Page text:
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Lego Batman 2: DC Super Heroes Review

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Ian Dransfield

Traveller's Tales latest Lego game mixes Batman, Superman and Flash Gordon into an open-world. Does it succeed? Find out in our review.

batman-007.jpg

Published on Jul 4, 2012

You’d be forgiven for assuming Lego Batman 2: DC Super Heroes is more of the same from Traveller’s Tales – the Lego studio. Co-operative Lego action, either two-player or with AI and the ability to switch who you’re controlling, with some smashing things up and solving simple puzzles until you’ve either finished it or are bored of collecting Lego studs.

You might turn it off and move on to something else, already bored of something you’ve seen done many times in the past. Which would be fair enough, we suppose, but if you just hold out until you get in the Batmobile, you’ll see why DC Super Heroes is a return to form for a format that had become somewhat stale in recent years.

It’s not huge, it’s not comparable to GTA IV, but it’s open-world. Controlling Batman, Robin, Superman and about 50 other characters as you run, smash, repair, use different powers and generally muck about is good, solid fun.

In any other game it would be fair to gloss over the voice acting, maybe pointing out that Nolan North is involved, making a pithy comment and moving on.

But it’s fair to take some time to highlight the VO work in DC Super Heroes, as it’s the first time Traveller’s Tales has used vocal talent in a Lego game. And yes, one such voice actor is Nolan North.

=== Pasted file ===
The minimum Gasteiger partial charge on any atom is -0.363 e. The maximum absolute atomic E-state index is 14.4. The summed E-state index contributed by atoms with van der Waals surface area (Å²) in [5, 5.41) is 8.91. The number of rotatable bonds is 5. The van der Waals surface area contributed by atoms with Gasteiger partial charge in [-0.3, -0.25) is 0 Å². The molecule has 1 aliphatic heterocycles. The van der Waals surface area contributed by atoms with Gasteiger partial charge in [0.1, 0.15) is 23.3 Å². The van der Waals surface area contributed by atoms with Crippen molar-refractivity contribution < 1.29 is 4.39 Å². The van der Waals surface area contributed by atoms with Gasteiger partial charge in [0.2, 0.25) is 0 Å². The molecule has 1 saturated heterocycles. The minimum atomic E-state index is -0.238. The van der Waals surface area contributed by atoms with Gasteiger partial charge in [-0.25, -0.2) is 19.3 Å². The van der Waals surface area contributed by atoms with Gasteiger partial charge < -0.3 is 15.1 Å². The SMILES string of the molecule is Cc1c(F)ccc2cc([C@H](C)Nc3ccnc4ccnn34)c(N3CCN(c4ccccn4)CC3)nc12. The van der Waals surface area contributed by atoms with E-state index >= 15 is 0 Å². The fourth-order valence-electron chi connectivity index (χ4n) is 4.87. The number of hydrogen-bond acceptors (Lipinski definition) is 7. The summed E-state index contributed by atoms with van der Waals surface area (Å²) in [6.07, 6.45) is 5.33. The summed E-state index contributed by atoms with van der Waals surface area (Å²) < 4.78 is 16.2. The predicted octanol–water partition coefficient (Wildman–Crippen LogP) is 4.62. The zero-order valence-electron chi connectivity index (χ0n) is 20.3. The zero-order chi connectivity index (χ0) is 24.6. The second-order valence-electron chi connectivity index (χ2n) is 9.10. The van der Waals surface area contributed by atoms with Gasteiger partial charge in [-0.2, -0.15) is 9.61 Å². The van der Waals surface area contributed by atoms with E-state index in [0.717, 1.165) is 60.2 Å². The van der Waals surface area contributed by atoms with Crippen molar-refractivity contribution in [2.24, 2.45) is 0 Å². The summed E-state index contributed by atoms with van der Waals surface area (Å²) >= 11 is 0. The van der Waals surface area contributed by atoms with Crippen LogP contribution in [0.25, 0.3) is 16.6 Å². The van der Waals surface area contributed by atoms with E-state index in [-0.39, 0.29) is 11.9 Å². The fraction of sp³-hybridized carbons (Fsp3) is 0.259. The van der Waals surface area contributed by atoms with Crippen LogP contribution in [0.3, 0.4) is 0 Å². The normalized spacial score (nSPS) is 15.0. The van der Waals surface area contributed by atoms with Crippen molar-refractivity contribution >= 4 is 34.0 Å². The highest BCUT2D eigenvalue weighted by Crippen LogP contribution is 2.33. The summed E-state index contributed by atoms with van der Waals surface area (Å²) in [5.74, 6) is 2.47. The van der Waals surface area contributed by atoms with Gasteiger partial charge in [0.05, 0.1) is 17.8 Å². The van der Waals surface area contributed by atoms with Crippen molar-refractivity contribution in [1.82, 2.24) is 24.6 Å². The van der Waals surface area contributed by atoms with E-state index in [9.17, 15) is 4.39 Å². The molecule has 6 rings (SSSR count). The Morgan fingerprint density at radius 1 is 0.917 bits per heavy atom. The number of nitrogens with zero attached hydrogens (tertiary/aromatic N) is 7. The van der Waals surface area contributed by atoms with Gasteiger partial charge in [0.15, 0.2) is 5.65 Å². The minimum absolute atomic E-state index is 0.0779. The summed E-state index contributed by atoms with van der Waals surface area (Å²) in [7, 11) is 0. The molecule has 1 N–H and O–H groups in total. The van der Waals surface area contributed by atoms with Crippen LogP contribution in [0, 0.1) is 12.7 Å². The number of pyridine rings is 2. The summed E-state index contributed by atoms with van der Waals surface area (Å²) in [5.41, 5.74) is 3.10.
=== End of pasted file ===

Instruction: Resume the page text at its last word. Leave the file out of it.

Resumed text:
To the Batcementmixer!

It’s actually pretty solid, with Batman bridging the gap between Bale and West admirably, Superman sounding… well, like Superman should and – even though it’s not Mark Hamill – the Joker is on top form. Plus Clancy Brown appears as Lex Luthor, and we love Clancy Brown.

So it’s a game that has spread its wings somewhat and taken a few risks, including an open world as it does. It’s imperfect, it doesn’t feel much like a living city so much as a Lego playground – probably no bad thing – and it can be pernickety and inaccurate at times. But generally speaking, on a technical level it’s good.

If you have no interest in playing a rather simple game that involves a hell of a lot of collecting studs, though, you’re not going to be impressed.

On the other hand, if you’re ten years old, a parent or a person with a soul, you’ll find a lot to enjoy in Lego Batman 2. We’re happy with it, we’re impressed with the route the developer has taken, and we’re going to go now and play some more.

 

Score Breakdown
Graphics
8.0 / 10
Sound
8.2 / 10
Gameplay
7.9 / 10
Longevity
7.4 / 10
Multiplayer
8.4 / 10
Overall
8.0 / 10
Final Verdict
Doesn’t fix all the problems of the Lego games in one fell swoop, but adds enough of interest to make it relevant again. There’s so much heart put into the game that it’s pretty impossible to dislike, actually, warts and all.
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Game Details
Format:
PS3
Release Date:
22/6/2012
Price:
£44.99
Publisher:
Warner Bros
Developer:
Traveller's Tales
Genre:
Action Adventure
No. of players:
1-2
Verdict
8.0 /10
More Lego, more open-world and more Batman. Oh, and Superman.
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